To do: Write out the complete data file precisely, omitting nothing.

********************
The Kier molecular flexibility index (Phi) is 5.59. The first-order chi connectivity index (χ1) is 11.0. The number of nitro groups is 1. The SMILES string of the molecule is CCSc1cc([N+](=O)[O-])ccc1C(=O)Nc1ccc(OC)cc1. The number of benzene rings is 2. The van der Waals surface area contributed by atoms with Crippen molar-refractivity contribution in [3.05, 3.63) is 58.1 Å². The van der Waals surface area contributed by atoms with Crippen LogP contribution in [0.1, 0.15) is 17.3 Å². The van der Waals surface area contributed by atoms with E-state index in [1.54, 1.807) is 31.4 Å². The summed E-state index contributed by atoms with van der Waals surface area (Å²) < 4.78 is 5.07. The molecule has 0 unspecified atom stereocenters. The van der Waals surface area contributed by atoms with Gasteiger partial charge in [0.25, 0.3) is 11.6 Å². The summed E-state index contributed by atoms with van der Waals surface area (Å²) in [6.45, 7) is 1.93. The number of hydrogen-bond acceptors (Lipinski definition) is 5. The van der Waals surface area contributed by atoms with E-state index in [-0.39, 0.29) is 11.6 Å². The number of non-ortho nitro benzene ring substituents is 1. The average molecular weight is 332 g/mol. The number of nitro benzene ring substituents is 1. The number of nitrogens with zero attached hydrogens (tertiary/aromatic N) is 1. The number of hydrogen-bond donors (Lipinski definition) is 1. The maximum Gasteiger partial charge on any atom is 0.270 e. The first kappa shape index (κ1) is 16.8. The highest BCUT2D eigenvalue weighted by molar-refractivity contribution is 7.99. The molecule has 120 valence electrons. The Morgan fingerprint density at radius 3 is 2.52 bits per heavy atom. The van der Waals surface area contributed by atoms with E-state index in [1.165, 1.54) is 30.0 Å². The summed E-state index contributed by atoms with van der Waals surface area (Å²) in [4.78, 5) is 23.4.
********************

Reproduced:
The Kier molecular flexibility index (Phi) is 5.59. The first-order chi connectivity index (χ1) is 11.0. The number of nitro groups is 1. The SMILES string of the molecule is CCSc1cc([N+](=O)[O-])ccc1C(=O)Nc1ccc(OC)cc1. The number of benzene rings is 2. The van der Waals surface area contributed by atoms with Crippen molar-refractivity contribution in [3.05, 3.63) is 58.1 Å². The van der Waals surface area contributed by atoms with Crippen LogP contribution in [0.1, 0.15) is 17.3 Å². The van der Waals surface area contributed by atoms with E-state index in [1.54, 1.807) is 31.4 Å². The summed E-state index contributed by atoms with van der Waals surface area (Å²) < 4.78 is 5.07. The molecule has 0 unspecified atom stereocenters. The van der Waals surface area contributed by atoms with Gasteiger partial charge in [0.25, 0.3) is 11.6 Å². The summed E-state index contributed by atoms with van der Waals surface area (Å²) in [6.45, 7) is 1.93. The number of hydrogen-bond acceptors (Lipinski definition) is 5. The van der Waals surface area contributed by atoms with E-state index in [-0.39, 0.29) is 11.6 Å². The number of non-ortho nitro benzene ring substituents is 1. The average molecular weight is 332 g/mol. The number of nitro benzene ring substituents is 1. The number of nitrogens with zero attached hydrogens (tertiary/aromatic N) is 1. The number of hydrogen-bond donors (Lipinski definition) is 1. The maximum Gasteiger partial charge on any atom is 0.270 e. The first kappa shape index (κ1) is 16.8. The highest BCUT2D eigenvalue weighted by molar-refractivity contribution is 7.99. The molecule has 120 valence electrons. The Morgan fingerprint density at radius 3 is 2.52 bits per heavy atom. The van der Waals surface area contributed by atoms with E-state index in [1.165, 1.54) is 30.0 Å². The summed E-state index contributed by atoms with van der Waals surface area (Å²) in [4.78, 5) is 23.4.